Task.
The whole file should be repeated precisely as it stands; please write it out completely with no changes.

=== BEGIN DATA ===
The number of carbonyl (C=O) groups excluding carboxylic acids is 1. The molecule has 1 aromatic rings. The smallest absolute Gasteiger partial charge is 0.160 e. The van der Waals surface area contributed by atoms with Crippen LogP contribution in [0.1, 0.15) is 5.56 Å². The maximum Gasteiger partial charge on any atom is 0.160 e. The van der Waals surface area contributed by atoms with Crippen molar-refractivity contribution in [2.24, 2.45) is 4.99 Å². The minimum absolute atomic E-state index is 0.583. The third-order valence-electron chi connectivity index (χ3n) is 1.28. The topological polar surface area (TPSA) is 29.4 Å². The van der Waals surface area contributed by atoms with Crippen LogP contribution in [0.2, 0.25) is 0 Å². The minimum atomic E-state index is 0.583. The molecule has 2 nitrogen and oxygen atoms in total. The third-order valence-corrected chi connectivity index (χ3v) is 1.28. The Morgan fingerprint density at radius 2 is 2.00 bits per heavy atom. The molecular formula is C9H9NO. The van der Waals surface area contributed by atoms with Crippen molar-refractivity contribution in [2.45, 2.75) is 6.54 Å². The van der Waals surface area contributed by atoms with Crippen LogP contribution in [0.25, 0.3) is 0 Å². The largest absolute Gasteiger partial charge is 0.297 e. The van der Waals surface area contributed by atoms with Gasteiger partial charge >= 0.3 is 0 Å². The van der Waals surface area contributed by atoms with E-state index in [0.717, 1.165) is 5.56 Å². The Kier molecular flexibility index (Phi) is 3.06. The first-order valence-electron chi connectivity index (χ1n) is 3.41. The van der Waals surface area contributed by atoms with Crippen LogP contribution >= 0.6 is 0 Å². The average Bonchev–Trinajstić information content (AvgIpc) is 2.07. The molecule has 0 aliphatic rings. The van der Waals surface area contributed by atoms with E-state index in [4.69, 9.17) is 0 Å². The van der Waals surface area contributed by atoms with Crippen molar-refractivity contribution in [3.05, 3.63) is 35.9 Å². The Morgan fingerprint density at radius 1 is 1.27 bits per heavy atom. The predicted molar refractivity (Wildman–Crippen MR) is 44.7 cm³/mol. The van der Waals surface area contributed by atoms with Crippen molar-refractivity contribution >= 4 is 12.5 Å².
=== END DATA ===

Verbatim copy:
The number of carbonyl (C=O) groups excluding carboxylic acids is 1. The molecule has 1 aromatic rings. The smallest absolute Gasteiger partial charge is 0.160 e. The van der Waals surface area contributed by atoms with Crippen LogP contribution in [0.1, 0.15) is 5.56 Å². The maximum Gasteiger partial charge on any atom is 0.160 e. The van der Waals surface area contributed by atoms with Crippen molar-refractivity contribution in [2.24, 2.45) is 4.99 Å². The minimum absolute atomic E-state index is 0.583. The third-order valence-electron chi connectivity index (χ3n) is 1.28. The topological polar surface area (TPSA) is 29.4 Å². The van der Waals surface area contributed by atoms with Crippen LogP contribution in [0.2, 0.25) is 0 Å². The minimum atomic E-state index is 0.583. The molecule has 2 nitrogen and oxygen atoms in total. The third-order valence-corrected chi connectivity index (χ3v) is 1.28. The Morgan fingerprint density at radius 2 is 2.00 bits per heavy atom. The molecular formula is C9H9NO. The van der Waals surface area contributed by atoms with Crippen molar-refractivity contribution in [2.45, 2.75) is 6.54 Å². The van der Waals surface area contributed by atoms with Crippen LogP contribution in [0.25, 0.3) is 0 Å². The largest absolute Gasteiger partial charge is 0.297 e. The van der Waals surface area contributed by atoms with Gasteiger partial charge >= 0.3 is 0 Å². The van der Waals surface area contributed by atoms with E-state index in [0.717, 1.165) is 5.56 Å². The Kier molecular flexibility index (Phi) is 3.06. The first-order valence-electron chi connectivity index (χ1n) is 3.41. The van der Waals surface area contributed by atoms with Crippen LogP contribution >= 0.6 is 0 Å². The average Bonchev–Trinajstić information content (AvgIpc) is 2.07. The molecule has 0 aliphatic rings. The van der Waals surface area contributed by atoms with E-state index in [4.69, 9.17) is 0 Å². The van der Waals surface area contributed by atoms with Crippen molar-refractivity contribution in [3.05, 3.63) is 35.9 Å². The Morgan fingerprint density at radius 1 is 1.27 bits per heavy atom. The predicted molar refractivity (Wildman–Crippen MR) is 44.7 cm³/mol. The van der Waals surface area contributed by atoms with Crippen molar-refractivity contribution >= 4 is 12.5 Å².